sorrow

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English[edit]

Etymology[edit]

From Middle English sorow, sorwe, from Old English sorh, sorg, from Proto-Germanic *surgō (cf. West Frisian soarch, Dutch zorg, German Sorge, Danish sorg), from Proto-Indo-European *swergʰ- 'to watch over, worry' (cf. Old Irish serg 'sickness', Tocharian B sark 'id.', Lithuanian sirgti ‘to be sick’, Sanskrit sū́rkṣati ‘he worries’).

Pronunciation[edit]

Noun[edit]

sorrow (countable and uncountable, plural sorrows)

  1. (uncountable) unhappiness, woe
    • Rambler
      The safe and general antidote against sorrow is employment.
  2. (countable) (usually in plural) An instance or cause of unhappiness.
    Parting is such sweet sorrow.

Translations[edit]

Verb[edit]

sorrow (third-person singular simple present sorrows, present participle sorrowing, simple past and past participle sorrowed)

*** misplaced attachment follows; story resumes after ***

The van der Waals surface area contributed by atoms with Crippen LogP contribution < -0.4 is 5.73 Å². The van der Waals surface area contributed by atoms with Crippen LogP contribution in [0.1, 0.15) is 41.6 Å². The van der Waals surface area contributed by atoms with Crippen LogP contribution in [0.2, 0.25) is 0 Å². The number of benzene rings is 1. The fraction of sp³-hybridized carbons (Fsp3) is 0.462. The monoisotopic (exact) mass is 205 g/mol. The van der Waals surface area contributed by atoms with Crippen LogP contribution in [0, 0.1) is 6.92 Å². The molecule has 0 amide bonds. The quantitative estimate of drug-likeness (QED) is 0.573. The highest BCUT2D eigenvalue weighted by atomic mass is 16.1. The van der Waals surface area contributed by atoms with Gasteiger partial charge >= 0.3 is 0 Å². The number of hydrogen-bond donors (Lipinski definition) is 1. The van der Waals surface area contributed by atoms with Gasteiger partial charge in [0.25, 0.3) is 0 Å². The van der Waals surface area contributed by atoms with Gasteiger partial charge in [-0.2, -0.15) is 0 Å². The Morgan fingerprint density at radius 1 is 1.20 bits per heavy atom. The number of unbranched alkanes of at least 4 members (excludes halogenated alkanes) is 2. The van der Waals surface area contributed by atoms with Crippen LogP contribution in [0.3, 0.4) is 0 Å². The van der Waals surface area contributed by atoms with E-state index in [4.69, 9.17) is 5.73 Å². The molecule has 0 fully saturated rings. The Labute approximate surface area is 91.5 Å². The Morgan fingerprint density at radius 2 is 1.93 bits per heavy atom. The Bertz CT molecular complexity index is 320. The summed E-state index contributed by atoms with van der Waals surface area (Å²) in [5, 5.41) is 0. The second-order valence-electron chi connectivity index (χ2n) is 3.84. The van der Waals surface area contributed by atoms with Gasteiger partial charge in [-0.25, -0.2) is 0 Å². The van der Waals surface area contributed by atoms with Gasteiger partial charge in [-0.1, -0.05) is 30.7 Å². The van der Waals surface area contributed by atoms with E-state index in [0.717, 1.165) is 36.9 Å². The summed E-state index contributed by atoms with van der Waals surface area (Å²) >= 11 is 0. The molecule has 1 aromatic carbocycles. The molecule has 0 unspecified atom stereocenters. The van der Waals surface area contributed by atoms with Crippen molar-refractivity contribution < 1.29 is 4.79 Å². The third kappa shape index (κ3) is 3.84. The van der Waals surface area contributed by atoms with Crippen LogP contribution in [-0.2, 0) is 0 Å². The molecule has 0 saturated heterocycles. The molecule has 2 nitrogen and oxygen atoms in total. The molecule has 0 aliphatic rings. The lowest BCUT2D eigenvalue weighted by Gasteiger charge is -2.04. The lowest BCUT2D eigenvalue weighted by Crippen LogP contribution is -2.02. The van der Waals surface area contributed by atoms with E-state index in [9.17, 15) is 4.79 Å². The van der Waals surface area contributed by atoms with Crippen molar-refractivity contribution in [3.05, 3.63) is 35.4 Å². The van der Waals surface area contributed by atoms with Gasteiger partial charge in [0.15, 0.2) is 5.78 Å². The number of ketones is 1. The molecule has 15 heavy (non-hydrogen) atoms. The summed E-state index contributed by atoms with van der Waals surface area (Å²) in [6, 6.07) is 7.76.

1. (intransitive) To feel or express grief.
    • 1749, Henry Fielding, Tom Jones, Folio Society 1973, p. 424:
      Sorrow not, sir,’ says he, ‘like those without hope.’
  2. (transitive) To feel grief over; to mourn, regret.
    • 1603, John Florio, translating Michel de Montaigne, Essays, II.12:
      It is impossible to make a man naturally blind, to conceive that he seeth not; impossible to make him desire to see, and sorrow his defect.

References[edit]

  • sorrow” in Dictionary.com Unabridged, v1.1, Lexico Publishing Group, 2006.
  • "sorrow" in WordNet 3.0, Princeton University, 2006.